Non-fungible tokens, popularly known as NFTs, were among the most buzzed terms of the year 2021, beating Dogecoin, blockchain and even Ethereum in Google searches. But the jury is still out on whether NFT is merely an over-hyped fad or a nascent technology with a larger use case.
The experts have mixed opinions on its use cases but they unanimously voted in favour of its durability.
Undoubtedly, many of the weaker projects will lose the fizz, but projects based on strong fundamentals will last longer, the experts opined.
Siddharth Jaiswal, Founder and CEO of SportZchain said NFTs are booming and becoming an instrumental part of popular culture. “The major NFT trend this year was brands like Pepsi, Adidas and Nike joining the metaverse revolution,” he added.
The concept of NFTs plays well with human needs of ownership and authenticity. Experts believe the NFT space is a great business opportunity, where people can make decent money.
Echoing Jaiswal’s views, Hitesh Malviya, founder, Itsblockchain said Metaverse real estate was one of the most buzzed trends in 2021 in the NFT bandwagon. Metaverse lands recorded over billion dollar sales within a month after Facebook announced to rebrand itself as Meta, he added. “We are at an early stage of Metaverse adoption and expect Metaverse land price to move higher in 2022.”
The Sandbox, which is one of the leading decentralized metaverse projects, has witnessed a super solid rally of more than 1,200 per cent since the Facebook announcement.
Ramkumar Subramaniam, Co-Founder & CEO, GuardianLink.io. believes the EdTech space is also rapidly making its way into the world of NFTs.
“While certificates, degrees are generally offered in printed form or as a digital badge, the biggest challenge has always been verification,” he added.
Experts believe that universities, schools and other educational institutions can offer certificates in the form of NFTs. This would substantiate the achievement and make it easier for students to prove the ownership of the certification.
NFTs are transforming art, music, sports, enabling monetization of digital assets and giving digital creators several options to monetize their artwork.
Ankit Wadhwa, CEO & Co-Founder, Rario said that NFT space grew beyond digital artwork in 2021.
“This move was towards tokenization, community-owned branding and gaming where games publishers entered the blockchain space to bring more value for players with gamification and ‘play-to-earn’ models,” he added.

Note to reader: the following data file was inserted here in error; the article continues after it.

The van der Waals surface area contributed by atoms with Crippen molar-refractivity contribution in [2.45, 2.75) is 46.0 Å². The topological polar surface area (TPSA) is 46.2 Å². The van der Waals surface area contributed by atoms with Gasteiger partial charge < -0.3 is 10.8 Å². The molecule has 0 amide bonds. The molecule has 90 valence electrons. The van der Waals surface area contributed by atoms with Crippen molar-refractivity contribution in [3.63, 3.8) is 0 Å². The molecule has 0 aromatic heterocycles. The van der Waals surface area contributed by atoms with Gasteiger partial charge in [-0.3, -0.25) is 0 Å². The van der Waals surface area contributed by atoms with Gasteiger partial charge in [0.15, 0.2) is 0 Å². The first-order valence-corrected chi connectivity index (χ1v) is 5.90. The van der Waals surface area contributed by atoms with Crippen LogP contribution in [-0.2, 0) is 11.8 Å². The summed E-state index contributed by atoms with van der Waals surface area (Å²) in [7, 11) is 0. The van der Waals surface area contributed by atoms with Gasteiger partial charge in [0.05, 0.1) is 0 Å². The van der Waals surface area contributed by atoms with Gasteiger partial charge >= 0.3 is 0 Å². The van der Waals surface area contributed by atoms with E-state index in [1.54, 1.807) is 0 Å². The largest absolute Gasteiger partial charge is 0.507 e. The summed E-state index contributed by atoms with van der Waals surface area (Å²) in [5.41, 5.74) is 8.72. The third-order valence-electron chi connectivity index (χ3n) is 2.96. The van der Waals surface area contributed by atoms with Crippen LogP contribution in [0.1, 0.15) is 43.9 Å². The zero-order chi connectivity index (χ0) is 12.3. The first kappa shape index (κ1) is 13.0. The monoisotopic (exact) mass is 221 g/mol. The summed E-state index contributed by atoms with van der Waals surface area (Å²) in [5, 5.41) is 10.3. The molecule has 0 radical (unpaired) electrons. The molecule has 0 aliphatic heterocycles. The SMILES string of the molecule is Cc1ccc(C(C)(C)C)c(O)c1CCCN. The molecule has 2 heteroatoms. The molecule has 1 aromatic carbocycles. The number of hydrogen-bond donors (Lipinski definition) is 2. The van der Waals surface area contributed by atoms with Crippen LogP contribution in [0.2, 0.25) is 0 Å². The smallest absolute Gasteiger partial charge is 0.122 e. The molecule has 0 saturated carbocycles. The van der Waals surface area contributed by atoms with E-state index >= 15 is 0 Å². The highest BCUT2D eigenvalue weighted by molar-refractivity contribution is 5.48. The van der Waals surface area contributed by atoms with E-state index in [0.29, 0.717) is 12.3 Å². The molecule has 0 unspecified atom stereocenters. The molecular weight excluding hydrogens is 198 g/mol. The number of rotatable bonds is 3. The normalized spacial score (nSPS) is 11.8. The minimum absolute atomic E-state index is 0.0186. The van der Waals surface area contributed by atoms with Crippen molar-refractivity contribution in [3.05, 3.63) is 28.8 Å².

Undoubtedly, NFTs are in their early phase but they are here to stay, experts said, adding that NFTs are going to attract a much larger audience in the coming years.
“We saw a massive supply influx of PFP NFT projects this year, and 95 per cent of them are currently trading below their original mint price,” said Malviya. “NFT collections without utilities will fail to survive in the long term.”
The current internet or web model is merely about sharing the information whereas Web 3.0 will drive towards a new internet, which will be led by the community in future and NFTs will be pivotal for it.
“The Web 3.0 will be about two-way microtransactions, which will be about having ownership of data, monetising data and earning rewards from it,” said Wadhwa.
NFTs gained popularity among both Indian and global icons. Celebrities leveraged the NFT-backed technology to create digital content for their fans and relevant community.
Paris Hilton, Lindsey Lohan, Melania Trump, Snoop Dogg, Tiger Woods, Usain Bolt, Tom Brady, Faf du Plessis, Shakib Al Hassan and many more global icons launched their NFT collections.
Back home, Amitabh Bachchan, Salman Khan, Zaheer Khan, Rishab Pant, Shefali Verma and Smriti Mandhana followed suit.
Experts argue that the blockchain industry is set to change the world, given the pace at which the industry has taken shape in the past two years; 2022 is going to be even a bigger year for NFTs, they believe.
“Going forward, utility concepts in NFTs are going to be the driving force for the industry, with a hawkeye on gaming NFTs,” Subramaniam said.
Published By : The Economics Times